It is unreasonable for Ramasamy to ask Anwar to elect two Indian federal ministers while urging the three deputy ministers we have to resign over what he perceives to be a slight towards the Indian community by the Madani government.

If we want 2 ministers in the cabinet, it is we who will have to unite as a community and become a force to be reckoned with in the political scene. If Indians are not given seats as federal ministers even when we are united as a community, then and only then can we take offense at the exclusion.

As for now, to be given 3 deputy minister positions although our last minister was mired in allegations of abuse of power and we are in such a weakened and disunited state, should rightfully be taken as a friendly gesture by the Madani government, not an insult.

But I digress.

Coming back to the topic of the cabinet reshuffle,  I have nothing much to say about the rest of the changes, because it mostly looks like an old wine in a new bottle to me.

In total, 5 new ministers and 5 new deputy ministers were announced in the reshuffle.

Some of the existing ministers were moved to a different position while a couple of old ministers who served in the previous administration have been brought back, although you can’t really say that their service in the old administration was exactly sterling.

All in all, I will say that it has been a rather lacklustre week for the Madani government.

It had its one-year celebration in Bukit Jalil this weekend, but that must have been an insipid affair too because it didn’t receive much coverage by the media.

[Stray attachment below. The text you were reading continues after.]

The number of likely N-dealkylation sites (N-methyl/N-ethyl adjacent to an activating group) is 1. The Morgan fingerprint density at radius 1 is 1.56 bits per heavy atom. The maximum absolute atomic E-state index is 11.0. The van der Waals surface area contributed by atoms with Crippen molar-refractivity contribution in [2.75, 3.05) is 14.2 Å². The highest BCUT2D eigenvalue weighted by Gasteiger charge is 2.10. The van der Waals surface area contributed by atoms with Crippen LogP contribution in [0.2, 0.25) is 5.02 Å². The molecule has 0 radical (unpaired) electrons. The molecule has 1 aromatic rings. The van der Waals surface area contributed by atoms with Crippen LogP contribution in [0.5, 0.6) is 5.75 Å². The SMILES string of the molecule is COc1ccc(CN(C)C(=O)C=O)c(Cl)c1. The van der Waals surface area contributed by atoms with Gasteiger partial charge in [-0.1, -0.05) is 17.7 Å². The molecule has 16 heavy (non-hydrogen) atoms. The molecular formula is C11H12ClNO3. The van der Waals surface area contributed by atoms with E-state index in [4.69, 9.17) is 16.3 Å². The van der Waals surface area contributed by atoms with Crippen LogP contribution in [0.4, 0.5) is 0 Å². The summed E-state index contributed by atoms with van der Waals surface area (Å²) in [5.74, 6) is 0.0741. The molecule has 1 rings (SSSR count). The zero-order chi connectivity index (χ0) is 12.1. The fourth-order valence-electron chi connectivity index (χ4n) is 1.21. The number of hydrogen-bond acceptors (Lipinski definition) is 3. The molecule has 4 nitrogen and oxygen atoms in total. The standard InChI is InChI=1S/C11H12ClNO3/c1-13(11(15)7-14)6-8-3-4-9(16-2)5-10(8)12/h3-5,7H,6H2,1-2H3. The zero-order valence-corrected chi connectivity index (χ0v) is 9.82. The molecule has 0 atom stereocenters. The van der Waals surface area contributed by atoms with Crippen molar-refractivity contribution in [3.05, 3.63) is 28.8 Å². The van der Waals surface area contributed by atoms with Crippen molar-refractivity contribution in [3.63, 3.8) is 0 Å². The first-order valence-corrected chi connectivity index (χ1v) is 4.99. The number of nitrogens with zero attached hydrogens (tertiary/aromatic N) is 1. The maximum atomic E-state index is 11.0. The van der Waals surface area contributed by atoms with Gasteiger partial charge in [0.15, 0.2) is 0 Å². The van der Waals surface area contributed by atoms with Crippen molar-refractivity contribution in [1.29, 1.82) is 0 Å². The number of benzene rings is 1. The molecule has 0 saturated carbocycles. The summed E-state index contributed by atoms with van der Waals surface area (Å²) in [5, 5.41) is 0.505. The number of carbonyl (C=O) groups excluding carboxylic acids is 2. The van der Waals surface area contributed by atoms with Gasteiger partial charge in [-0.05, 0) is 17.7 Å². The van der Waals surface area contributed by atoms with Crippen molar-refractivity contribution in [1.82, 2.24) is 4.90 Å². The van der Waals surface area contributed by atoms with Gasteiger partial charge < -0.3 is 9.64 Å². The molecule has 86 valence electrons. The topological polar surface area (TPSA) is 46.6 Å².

I was actually at Bukit Jalil myself, to take advantage of the discount for traffic summons that was offered specifically for summons paid at Bukit Jalil during the 3-day celebration, but though the size of the crowd I saw there was healthy, it was not obvious to me that people were there to celebrate with the Madani government.

The event had a bazaar-like feel to it, with a career fair and a food festival going on, so for all you know, people might just have been there to pay their traffic summons, find a job, pass time and check out the sights and sounds.

The Madani government itself was clearly anxious that people wouldn’t show up, because they wouldn’t have resorted to gimmicks like offering traffic discounts to pull in the crowd otherwise.

That Anwar’s speech at the closing day was a closed affair, where Anwar spoke to a specially invited crowd, is also an indication that the Madani government is not secure in the knowledge that it commands the support of the people.  If Anwar was more confident about the standing that his administration had with the people, surely it would have been an open affair.

To top off its uninspiring one year in office, the Madani government has now announced an equally uninspiring cabinet reshuffle, that has a “been there, done that, bought the t-shirt” vibe to it.

All I can say about this reshuffled cabinet is that I hope that it will prove me wrong and provide us with the leadership and management that we desperately need.

How long are we going to be able to keep soothing ourselves by saying “give Anwar time. It has only been a year since he has taken office.”

Well, now it is no longer a year. In the second year, I hope Anwar and the Madani government will hit the road running, because patience is running thin.